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Mormon Scientist: The life and faith of Henry Eyring.

Memoirs of the man who fused science & religion

Featured Memory

The Janitor Presented the Seminar

Robert Grover |  posted: Aug. 5, 2008 |  occurred: Late 1970's

I was blessed during 1967-68 to attend a seminar for undergraduates by Dr. Eyring at the U. of U. College of Mines and Mineral Industries. At the time I was a practicing Mormon, but was totally oblivious to who and what this great man was. I was blown away by the seminar, in which I understood almost nothing, but recognized a great intellect, kindly man, and inspired teacher.

I’ve often wished I had known who Professor Eyring was during the seminar. I remember his voice. I remember him whimsically and futilely attempting to demonstrate molecular vibration rates with his fingers—and talking about “Old Man de Broglie” and Professors Bohr, Born, Einstein, Planck and others. And relating how Einstein “didn’t know beans.” Otherwise, his efforts were all but wasted on the biggest dullard to ever sit in one of his classes.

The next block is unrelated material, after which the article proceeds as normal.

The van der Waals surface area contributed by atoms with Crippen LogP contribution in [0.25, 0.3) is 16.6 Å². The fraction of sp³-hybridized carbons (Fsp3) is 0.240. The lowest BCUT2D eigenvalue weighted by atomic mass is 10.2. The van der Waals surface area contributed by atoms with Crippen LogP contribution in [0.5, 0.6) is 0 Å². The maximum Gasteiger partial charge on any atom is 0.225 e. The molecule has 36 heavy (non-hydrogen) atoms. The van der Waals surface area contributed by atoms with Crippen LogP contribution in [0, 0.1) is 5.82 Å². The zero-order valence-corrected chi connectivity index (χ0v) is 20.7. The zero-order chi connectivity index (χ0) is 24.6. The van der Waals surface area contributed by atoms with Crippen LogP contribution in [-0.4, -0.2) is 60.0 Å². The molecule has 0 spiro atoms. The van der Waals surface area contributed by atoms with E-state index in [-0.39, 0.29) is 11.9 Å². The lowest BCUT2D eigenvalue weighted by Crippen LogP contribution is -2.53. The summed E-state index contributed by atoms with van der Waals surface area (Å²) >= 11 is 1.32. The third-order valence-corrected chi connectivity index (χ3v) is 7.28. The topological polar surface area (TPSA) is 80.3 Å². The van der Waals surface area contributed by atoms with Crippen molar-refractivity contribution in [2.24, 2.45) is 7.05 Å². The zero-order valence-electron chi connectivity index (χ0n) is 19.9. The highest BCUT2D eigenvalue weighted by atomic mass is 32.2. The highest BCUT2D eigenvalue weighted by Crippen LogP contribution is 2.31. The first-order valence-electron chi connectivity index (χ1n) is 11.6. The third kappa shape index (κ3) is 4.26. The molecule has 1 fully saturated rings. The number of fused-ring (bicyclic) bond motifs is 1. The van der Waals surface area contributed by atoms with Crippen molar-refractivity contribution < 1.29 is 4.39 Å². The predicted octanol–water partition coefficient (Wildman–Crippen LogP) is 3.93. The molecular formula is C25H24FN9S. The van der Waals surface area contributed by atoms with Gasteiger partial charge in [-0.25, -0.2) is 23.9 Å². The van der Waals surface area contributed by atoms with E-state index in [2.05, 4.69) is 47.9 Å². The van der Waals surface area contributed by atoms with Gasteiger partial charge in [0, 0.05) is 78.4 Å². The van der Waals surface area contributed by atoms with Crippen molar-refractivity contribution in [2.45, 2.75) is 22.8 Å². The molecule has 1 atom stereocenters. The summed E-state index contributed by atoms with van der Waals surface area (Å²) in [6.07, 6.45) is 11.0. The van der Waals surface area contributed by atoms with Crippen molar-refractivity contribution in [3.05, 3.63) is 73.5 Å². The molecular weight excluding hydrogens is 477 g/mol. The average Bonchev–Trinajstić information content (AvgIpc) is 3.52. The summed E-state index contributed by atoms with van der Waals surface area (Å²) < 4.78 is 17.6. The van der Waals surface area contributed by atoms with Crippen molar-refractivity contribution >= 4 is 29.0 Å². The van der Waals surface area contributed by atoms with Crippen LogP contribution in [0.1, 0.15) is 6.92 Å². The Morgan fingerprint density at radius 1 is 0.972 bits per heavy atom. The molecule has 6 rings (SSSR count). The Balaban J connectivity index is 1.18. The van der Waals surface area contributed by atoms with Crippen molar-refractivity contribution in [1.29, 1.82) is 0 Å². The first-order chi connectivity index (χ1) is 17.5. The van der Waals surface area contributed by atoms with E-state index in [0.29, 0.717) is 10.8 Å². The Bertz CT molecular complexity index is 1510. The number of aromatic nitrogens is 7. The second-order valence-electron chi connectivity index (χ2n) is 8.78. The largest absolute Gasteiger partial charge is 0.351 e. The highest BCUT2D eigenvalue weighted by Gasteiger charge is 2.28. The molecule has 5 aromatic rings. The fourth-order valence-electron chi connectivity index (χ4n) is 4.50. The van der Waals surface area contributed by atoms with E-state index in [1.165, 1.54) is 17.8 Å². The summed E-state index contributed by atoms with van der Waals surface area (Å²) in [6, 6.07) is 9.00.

In the hallway prior to seminar, I had passed a rumpled, kindly smiling and somewhat elfin gentleman whom I thought, with juvenile condescension, might have been the janitor. Making deliberate eye contact with this skinny perfect stranger, he offered a genuine warm “hello.” Imagine my surprise when the janitor presented the seminar. I was subsequently pleased to read and be influenced for a while by “The Faith of a Scientist.”

I am a former Mormon who ultimately left Mormonism when I left Christianity, not because of science, but with study of the Bible. I am grateful, however, to still enjoy my associations with my Mormon family and friends (one of whom gave me this book). I’m grateful for an expanding appreciation of human life and experience that includes an awareness of the positive role religious belief can have in the lives of individuals and communities of all faiths.